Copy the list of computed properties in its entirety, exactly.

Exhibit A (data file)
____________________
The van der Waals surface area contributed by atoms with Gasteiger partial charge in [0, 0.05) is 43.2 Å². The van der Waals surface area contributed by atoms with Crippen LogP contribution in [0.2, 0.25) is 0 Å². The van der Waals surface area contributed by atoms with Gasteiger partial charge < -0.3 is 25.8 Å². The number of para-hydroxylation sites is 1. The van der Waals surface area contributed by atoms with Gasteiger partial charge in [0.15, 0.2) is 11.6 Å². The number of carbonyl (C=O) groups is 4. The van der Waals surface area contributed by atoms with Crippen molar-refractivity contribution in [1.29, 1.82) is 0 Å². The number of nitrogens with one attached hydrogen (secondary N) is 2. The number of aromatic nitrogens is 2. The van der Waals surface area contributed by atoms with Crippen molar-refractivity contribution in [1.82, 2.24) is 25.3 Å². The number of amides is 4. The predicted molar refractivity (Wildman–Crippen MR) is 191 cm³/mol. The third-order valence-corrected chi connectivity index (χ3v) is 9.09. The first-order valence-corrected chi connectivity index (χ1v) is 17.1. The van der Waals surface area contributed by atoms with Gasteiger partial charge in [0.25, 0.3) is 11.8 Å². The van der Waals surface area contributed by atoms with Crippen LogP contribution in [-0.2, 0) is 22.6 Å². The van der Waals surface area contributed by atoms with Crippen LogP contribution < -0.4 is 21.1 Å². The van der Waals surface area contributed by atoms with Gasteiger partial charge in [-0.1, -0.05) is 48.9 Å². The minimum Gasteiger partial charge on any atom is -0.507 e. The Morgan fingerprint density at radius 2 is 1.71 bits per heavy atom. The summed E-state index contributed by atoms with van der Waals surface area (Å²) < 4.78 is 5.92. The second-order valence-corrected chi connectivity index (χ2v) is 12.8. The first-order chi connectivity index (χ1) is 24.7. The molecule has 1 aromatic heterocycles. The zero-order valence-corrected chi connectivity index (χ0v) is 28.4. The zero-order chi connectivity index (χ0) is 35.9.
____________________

The van der Waals surface area contributed by atoms with Gasteiger partial charge in [0, 0.05) is 43.2 Å². The van der Waals surface area contributed by atoms with Crippen LogP contribution in [0.2, 0.25) is 0 Å². The van der Waals surface area contributed by atoms with Gasteiger partial charge < -0.3 is 25.8 Å². The number of para-hydroxylation sites is 1. The van der Waals surface area contributed by atoms with Gasteiger partial charge in [0.15, 0.2) is 11.6 Å². The number of carbonyl (C=O) groups is 4. The van der Waals surface area contributed by atoms with Crippen molar-refractivity contribution in [1.29, 1.82) is 0 Å². The number of nitrogens with one attached hydrogen (secondary N) is 2. The number of aromatic nitrogens is 2. The van der Waals surface area contributed by atoms with Crippen molar-refractivity contribution in [1.82, 2.24) is 25.3 Å². The number of amides is 4. The predicted molar refractivity (Wildman–Crippen MR) is 191 cm³/mol. The third-order valence-corrected chi connectivity index (χ3v) is 9.09. The first-order valence-corrected chi connectivity index (χ1v) is 17.1. The van der Waals surface area contributed by atoms with Gasteiger partial charge in [0.25, 0.3) is 11.8 Å². The van der Waals surface area contributed by atoms with Crippen LogP contribution in [-0.2, 0) is 22.6 Å². The van der Waals surface area contributed by atoms with Crippen LogP contribution < -0.4 is 21.1 Å². The van der Waals surface area contributed by atoms with Gasteiger partial charge in [-0.1, -0.05) is 48.9 Å². The minimum Gasteiger partial charge on any atom is -0.507 e. The Morgan fingerprint density at radius 2 is 1.71 bits per heavy atom. The summed E-state index contributed by atoms with van der Waals surface area (Å²) < 4.78 is 5.92. The second-order valence-corrected chi connectivity index (χ2v) is 12.8. The first-order chi connectivity index (χ1) is 24.7. The molecule has 1 aromatic heterocycles. The zero-order valence-corrected chi connectivity index (χ0v) is 28.4. The zero-order chi connectivity index (χ0) is 35.9.